Climate Strike Day 2019

 

Sept. 20 was Climate Strike Day.  Millions of people around the globe walked out of schools, universities and businesses to cast a spotlight on the impending climate crisis.

It was young people who called for the strike, led by the straight-talking Swedish 16-year old, Greta Thunberg.

  So far, Arizona's state government has been slow to address the problems keeping our kids awake at night.

  If we want to preserve their future, that can and must change.  By taking action now, students will not need to strike to get our attention.

The goal of the Legislature’s newly-established sustainability workgroup is no less than what our children deserve – a resilient, sustainable and healthy Arizona.

Our first priority in achieving that goal is to address five problem areas defined by the Arizona Science Policy Network:  clean air, adequate water, proper waste management, extreme heat, and wildlife diversity.

 Our group includes state legislators, stakeholder organizations, and a team of more than 70 scientists to provide facts and figures for sound policy choices.

We seek to address climate change by promoting policies vetted to provide benefits that exceed their costs, from energy conservation and the employment of renewable energy resources to the adoption of electric vehicles and other clean technologies.

  From majestic river canyons and ponderosa forests to desert Saguaros that can be found nowhere else on Earth, tourists come to Arizona for the same reasons we love to live here.  The quality of our lives and that of our kids relies upon the health of these beautiful places.

It’s easy to see why young people are upset.  The UN Intergovernmental Panel on Climate Change warns that we have just 11 more years to prevent global average temperature increases from reaching 1.5 degrees Celsius (2.7 Fahrenheit), a level which would magnify what we’re already seeing, from devastating hurricanes to raging fires in the Amazon rainforest and the Arctic.

Here in the Southwest, our kids will have to face declines in our most precious resource: water, and all that depends upon it.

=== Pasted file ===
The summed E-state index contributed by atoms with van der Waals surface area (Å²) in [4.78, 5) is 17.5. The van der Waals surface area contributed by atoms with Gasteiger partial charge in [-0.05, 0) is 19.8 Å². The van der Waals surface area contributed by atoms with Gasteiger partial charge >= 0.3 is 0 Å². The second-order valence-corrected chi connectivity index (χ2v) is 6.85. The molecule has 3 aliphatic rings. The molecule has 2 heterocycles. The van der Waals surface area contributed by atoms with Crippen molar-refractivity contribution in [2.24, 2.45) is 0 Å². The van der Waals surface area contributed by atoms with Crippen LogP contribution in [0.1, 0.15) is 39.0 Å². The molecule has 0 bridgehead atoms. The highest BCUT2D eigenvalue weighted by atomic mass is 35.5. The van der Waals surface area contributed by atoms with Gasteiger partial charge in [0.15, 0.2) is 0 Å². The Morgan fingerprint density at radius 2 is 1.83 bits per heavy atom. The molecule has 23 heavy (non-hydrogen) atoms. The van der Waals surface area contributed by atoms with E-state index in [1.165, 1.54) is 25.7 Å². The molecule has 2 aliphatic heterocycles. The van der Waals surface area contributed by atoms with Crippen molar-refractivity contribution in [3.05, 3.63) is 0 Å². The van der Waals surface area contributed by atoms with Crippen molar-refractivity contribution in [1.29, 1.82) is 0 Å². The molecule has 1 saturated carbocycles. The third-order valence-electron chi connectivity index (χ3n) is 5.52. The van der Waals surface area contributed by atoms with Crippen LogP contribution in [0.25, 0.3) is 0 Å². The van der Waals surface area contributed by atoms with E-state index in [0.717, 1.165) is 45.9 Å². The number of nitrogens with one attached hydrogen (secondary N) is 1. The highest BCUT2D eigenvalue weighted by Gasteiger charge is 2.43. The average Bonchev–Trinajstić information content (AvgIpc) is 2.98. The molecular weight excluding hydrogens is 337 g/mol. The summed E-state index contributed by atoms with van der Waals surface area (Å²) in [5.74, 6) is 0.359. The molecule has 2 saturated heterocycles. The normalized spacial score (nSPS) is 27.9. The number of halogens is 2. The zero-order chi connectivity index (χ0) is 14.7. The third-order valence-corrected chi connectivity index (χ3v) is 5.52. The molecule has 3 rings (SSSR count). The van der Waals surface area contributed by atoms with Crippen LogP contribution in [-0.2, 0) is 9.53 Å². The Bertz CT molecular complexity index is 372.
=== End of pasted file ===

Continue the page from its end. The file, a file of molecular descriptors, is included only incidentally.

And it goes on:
Water is required for our way of life, from an economy with plentiful jobs to a healthy ecosystem inhabited by mountain lions and Gila monsters.

Without action now, more days of extreme heat become more likely. Currently, we count the number of days above 100 degrees.  If we hit 1.5 C increase, we could find ourselves counting the number of days above 120 degrees.

Netflix gets old really fast when it’s too hot to play outside and your mom takes a second job to pay the escalating utility bill.

We can prevent that over-heated future.  Our work already suggests there are hundreds of common-sense actions we can take at the state level that will create jobs, reduce health-harming pollution and shrink our carbon footprint.

These range from simple measures like replacing incandescent light bulbs in state facilities with LED bulbs that use 85 percent less electricity and last twenty-five times longer, to more complex measures such as incentivizing renewable energy and electrifying our transportation sector.

Information will be key:  How effective is the policy in reducing carbon and other pollutants?  What will it cost?  What are the alternatives?  

A prominent climate scientist, Jonathan Overpeck, called Arizona the canary in the climate mineshaft.

The threats posed by climbing temperatures and prolonged drought to our fragile desert ecosystems and booming cities are real. But it is future generations that will pay the highest price.  That’s what the kids talked about on Friday.  Let’s listen to them.

Mitzi Epstein is a member of the state House of Representatives from LD 18, which includes Ahwatukee. Kirsten Engel  represents LD10 in the Tucson area.

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